Takeaway: Retail numbers per ICSC and Redbook show that the last few weeks have been relatively strong. But it's interesting to see that Internet traffic has ticked down ever so slightly. This might very well be seasonal (we're looking into it), but on a relative basis, we see that JC Penney is still within striking distance of Macy's. That's good for both of them. KSS not only remains behind the pack, but it appeared to tick down before the peer group over the past three weeks. Not enough to draw a major conclusion. But enough for us to remain confident in our KSS short.
LULU - Lululemon Founder Explores Buyout
"Advisers to Lululemon Athletica Inc. founder Dennis "Chip" Wilson have been sounding out private-equity firms, including Leonard Green & Partners, about taking the yoga-gear maker private..."
Takeaway: Right in line with our thesis -- keeping in mind that a buyout is the least likely of all the outcomes we outlined on June 25 when we presented why LULU is worthy of being on our Best Ideas List as a long. We think that a strategic buyer is twice as likely as a 'Chip-led and PE-supported' buyout. But the greatest likelihood is that Wilson fails outright in his effort to control or sell the company, and he therefore defaults to selling all his stock. That's the highest return move for shareholders. See our separate LULU note from this morning for our rationale.
APP - Ousted American Apparel CEO Dov Charney Hands Over His Entire Stake To A Hedge Fund
"Dov Charney has handed over his entire stake and voting rights in the struggling retailer to Standard General LP, enabling the fund to negotiate directly with the independent directors over the company's future, two sources close to the matter said on Wednesday."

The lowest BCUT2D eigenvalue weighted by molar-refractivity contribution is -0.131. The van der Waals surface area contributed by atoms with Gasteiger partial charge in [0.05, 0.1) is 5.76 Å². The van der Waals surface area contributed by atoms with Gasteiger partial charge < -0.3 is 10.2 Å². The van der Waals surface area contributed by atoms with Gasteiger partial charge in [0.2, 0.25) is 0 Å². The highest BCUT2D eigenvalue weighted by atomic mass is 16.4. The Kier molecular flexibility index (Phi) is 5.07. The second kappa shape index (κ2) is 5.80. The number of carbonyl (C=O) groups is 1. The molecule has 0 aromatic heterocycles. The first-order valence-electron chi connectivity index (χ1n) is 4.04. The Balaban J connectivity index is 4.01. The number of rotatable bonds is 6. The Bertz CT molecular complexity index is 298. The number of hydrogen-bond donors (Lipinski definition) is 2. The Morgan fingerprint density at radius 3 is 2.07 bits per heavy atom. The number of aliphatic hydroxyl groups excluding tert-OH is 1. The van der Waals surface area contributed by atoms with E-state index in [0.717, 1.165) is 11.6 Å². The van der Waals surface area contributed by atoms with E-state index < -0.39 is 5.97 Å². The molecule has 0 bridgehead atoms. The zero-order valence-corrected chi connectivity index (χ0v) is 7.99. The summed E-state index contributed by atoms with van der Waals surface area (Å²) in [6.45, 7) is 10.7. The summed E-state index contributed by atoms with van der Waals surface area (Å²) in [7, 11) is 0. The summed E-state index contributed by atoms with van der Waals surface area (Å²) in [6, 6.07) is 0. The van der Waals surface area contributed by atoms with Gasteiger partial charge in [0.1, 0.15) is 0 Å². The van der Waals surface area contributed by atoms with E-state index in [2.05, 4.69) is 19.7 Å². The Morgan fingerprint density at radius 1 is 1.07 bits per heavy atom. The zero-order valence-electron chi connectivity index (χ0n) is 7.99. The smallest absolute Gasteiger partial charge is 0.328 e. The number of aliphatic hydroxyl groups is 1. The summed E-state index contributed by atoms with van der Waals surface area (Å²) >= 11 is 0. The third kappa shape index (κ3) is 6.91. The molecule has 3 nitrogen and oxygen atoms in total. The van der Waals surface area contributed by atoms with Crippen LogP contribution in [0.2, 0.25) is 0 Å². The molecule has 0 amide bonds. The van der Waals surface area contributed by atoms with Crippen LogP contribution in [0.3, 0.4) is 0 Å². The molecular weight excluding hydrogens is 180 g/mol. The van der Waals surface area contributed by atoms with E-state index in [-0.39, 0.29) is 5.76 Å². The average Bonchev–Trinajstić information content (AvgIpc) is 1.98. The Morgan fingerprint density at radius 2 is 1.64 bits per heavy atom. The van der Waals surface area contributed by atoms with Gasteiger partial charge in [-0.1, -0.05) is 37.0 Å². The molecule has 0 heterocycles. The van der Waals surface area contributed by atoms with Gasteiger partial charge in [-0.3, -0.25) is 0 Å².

Takeaway: Charney would probably get nowhere with the Board on his own. Makes perfect sense for him to designate someone who could be more effective. Standard General has never been a holder before its recent 2Q filing. But 98% of its fund is Media General (MEG) which it bought over the past six months. The other two stocks are American Apparel, and the other staple of retail excellence that we call Radio Shack.
TGT - Leave the Guns Outside, Target Asks
"Target Corp. on Wednesday said it would "respectfully" ask customers to not bring guns into its stores, "even in communities where it is permitted by law," responding to a month-long campaign from a gun-control group."
Takeaway: This is such a hairy issue -- and one where we certainly won't take sides. But the reality is that allowing customers with gun permits to carry inside its stores clearly ruffles feathers with the soccer Mom crowd. But many -- if not most -- would shop there anyway. Unfortunately, the 4.8mm members of the NRA won't be too pleased with this decision, and might boycott Target outright. This is a tough call for Target, or any retailer for that matter.
COH - Lew Frankfort's Role at Coach Inc. Shifts to Part-time
"Lew Frankfort’s role as executive chairman of Coach Inc. is moving to part-time from full-time and his salary to $500,000 from $1.5 million."
Takeaway: Let me get this straight, the stock has lost 40% of its value in 12-months, and the company is still paying Frankfort $500k to work half as much as he has been? In the grand scheme of corporate governance issues, this is hardly egregious. But definitely seems odd.